Backstory: No paint, no problem
In his autobody shop in Greenville, S.C., Greg Porter creates hot rods that are metallic works of movable art. They sell for as much as three times the price of the finest car to roll off the BMW line here in Greer.Skip to next paragraph
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Mr. Porter's square jaw, haystack hair, and classic white T-shirt evoke a rockabilly ethos and artistic oeuvre that have made him a legend among the high-rollers in the $4 billion hot-rod industry. But off-the-clock, Porter likes to leave the be- jeweled paint jobs behind and lay his broad bicep out the window of a grimier and arguably cooler ride: the rat rod.
In his case, it's a 1940 Ford sedan with scratches in the paint, a ding in the windshield, and worn suede seats. A Betty Boop air freshener dangles from the rearview mirror. "I won't lay any paint on this one," he says. "It's perfect just like it is." [Editor's note: The original version misidentified the model year of the Ford sedan.]
Once disgraced, now embraced, rat rods are becoming one of the hottest trends among backyard mechanics since the tail fin. Also called the primer job, lowbuck, or rat-a-billy, rat rods are used cars with attitude. They are often Frankensteinian amalgams of old cars put together - the cheaper and dowdier, the better.
Rat rods represent, in part, a populist revolt against the platinum-priced world of hot rodding. Its devotees are a tattooed and grease-under-the-nails subculture driven, in essence, not by status, but by dreams of "on the road" adventures and escape from the metronome monotonies of everyday life.
"There's something much more romantic about [rat rods], getting on the road and driving 300 miles in this old car," says Kirk Jones, publisher of the Goodguys Goodtime Gazette, a hot-rod magazine in Pleasanton, Calif. "It's uncomfortable. There's a question of whether you're going to make it. And when in our world anymore do you get to have a real adventure?"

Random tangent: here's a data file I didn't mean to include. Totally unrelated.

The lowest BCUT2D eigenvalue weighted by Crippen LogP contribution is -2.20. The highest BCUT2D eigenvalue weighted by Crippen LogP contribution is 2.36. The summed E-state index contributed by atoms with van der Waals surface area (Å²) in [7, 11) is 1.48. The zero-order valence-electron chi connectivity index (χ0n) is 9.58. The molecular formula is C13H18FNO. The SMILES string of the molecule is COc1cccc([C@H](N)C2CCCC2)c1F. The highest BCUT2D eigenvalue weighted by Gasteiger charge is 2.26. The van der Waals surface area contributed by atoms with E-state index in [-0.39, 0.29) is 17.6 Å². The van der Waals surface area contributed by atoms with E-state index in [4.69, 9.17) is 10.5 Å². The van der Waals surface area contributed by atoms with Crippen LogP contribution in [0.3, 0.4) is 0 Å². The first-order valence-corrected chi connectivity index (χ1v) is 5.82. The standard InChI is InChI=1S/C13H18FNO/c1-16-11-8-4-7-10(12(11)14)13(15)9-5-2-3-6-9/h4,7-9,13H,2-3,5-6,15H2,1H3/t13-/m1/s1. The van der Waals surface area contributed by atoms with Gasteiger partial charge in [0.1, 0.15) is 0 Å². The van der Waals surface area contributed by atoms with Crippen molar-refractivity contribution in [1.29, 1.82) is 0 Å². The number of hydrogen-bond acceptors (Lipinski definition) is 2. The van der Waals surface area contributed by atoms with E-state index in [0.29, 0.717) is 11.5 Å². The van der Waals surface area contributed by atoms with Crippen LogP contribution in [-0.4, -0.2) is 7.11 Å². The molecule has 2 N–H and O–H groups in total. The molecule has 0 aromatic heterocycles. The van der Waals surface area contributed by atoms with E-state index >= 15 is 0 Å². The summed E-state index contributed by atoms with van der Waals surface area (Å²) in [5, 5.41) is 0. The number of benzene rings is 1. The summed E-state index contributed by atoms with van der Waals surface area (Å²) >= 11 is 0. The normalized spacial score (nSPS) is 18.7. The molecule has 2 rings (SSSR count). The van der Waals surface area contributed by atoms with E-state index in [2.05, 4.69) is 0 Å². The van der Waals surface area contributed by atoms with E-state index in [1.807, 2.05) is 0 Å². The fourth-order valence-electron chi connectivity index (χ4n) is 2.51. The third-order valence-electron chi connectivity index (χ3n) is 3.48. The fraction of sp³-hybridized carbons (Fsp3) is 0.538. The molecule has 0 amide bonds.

Rat rodding is popular enough that it's even angering some of its upscale brethren: At hot rod shows, fans often look past the pretty but arguably soulless high-end machines to gawk at cars that haven't been painted since the Hoover administration. Experts say rat-rod enthusiasts now number perhaps 30,000 nationwide, and are boosting interest in America's unique but finite inventory of old cars.
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Some hot-rod sociologists such as Mr. Jones describe the rat-rod trend as a desire for a return to the romance of post-World War II America, when soldiers came back looking for thrills that would rival their adventures overseas. Using mechanical skills learned in the Army, they turned to rusting Fords and Chevys - the Honda Civics of their day - to create horsepower-heavy "rods."
That attitude has morphed today into a punk-a-billy culture, in which old "ratty" cars help satisfy a longing for a time when life was more spontaneous - and dangerous. Unlike the ethos at the well-behaved hot-rod shows, where the Beach Boys eternally play and few people actually drive the cars, rat rodders like to go fast, in style, and perhaps not always to the letter of the law. "Hot rods are supposed to be dangerous, and the younger section of this market is very much into that rebellious side," says Ryan Cochran, founder of the Jalopy Journal message board in Austin, Texas.